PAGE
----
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Culcheth sixth form to close following years of dwindling numbers
Updated 4:24pm Friday 13th June 2014 in News
CULCHETH High School is set to see its sixth form close this year after the council backed a proposal to shut its doors.
The council’s executive board voted unanimously in support of the governors’ decision to shut down the sixth form on Warrington Road at the meeting on June 10.
A council spokesman said: “Prior to the meeting, the decision was considered by three different portfolio holders who all reached the same conclusion.
“A full consultation was carried out according to statutory requirements and all options and issues were considered.
“Feedback from the consultation showed that 58 per cent of students who responded to the consultation said they would go to another college, and only 13 per cent said they would stay at Culcheth.”
Admissions to the sixth form were suspended last year after the school’s governing body published their proposal to close the sixth form, following years of dwindling pupil numbers.
Last year it was reported that since the start of the academic term, only 55 students started at the sixth form despite having a total of 200 places on offer.
In a joint statement, Clr Chris Vobe and Clr Matt Smith (Culcheth, Glazebury and Croft - LAB) and Bill Brinksman (Rixton and Woolston - LAB) said they were ‘disappointed’ by the outcome and will continue to fight to save the sixth form.
“We should be under no illusion that the savage cuts imposed on Warrington by an uncaring Coalition Government have led to the current challenges faced by our high school.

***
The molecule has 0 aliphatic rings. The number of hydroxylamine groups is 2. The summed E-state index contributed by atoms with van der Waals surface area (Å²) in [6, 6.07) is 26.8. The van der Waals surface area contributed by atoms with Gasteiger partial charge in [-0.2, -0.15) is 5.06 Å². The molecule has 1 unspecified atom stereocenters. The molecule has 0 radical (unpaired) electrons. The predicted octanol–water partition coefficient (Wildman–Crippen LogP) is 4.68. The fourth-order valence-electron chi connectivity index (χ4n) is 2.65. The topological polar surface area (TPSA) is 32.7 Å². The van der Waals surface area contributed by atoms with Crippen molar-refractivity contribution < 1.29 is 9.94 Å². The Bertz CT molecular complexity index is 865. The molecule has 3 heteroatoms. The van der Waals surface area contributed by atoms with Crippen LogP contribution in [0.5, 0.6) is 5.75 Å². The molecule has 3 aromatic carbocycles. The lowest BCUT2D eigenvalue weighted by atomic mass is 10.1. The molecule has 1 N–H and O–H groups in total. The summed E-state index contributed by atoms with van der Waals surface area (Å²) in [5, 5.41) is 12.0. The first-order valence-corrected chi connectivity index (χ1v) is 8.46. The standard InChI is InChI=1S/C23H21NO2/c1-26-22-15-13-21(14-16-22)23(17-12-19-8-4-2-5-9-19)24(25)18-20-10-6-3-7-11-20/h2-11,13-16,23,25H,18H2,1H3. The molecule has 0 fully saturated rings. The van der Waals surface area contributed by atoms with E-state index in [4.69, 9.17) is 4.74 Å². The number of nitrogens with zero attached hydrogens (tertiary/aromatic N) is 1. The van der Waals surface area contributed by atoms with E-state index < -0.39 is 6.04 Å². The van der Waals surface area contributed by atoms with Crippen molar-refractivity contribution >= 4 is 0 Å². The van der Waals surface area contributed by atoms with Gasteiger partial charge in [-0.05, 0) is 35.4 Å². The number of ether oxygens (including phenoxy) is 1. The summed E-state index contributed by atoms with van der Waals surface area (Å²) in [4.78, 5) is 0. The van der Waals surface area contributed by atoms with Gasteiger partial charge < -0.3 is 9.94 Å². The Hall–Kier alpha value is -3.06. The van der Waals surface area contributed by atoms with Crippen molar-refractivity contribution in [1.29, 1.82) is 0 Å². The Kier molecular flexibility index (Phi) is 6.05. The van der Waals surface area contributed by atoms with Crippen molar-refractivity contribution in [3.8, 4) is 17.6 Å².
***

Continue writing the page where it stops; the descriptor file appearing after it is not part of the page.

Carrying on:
“From the moment the governing body announced their plans, we were committed to fighting to save Culcheth Sixth Form.
“As we have done from the outset, we will continue to press them to retain post-16 provision at the heart of our community.
“We firmly believe that there are a number of arguments which have not been given full consideration, and so it is our intention to refer this matter to the council’s influential scrutiny committee.”
But a council spokesman said keeping the sixth form open would not be cost-effective for the school with the shortfall being met by the budget for 11 to 16 provision.
A spokesman added: “The executive board supported the governors’ proposals to make much more effective use of resources to improve the high quality of education for 11-16 pupils and to take the school from good to outstanding.”
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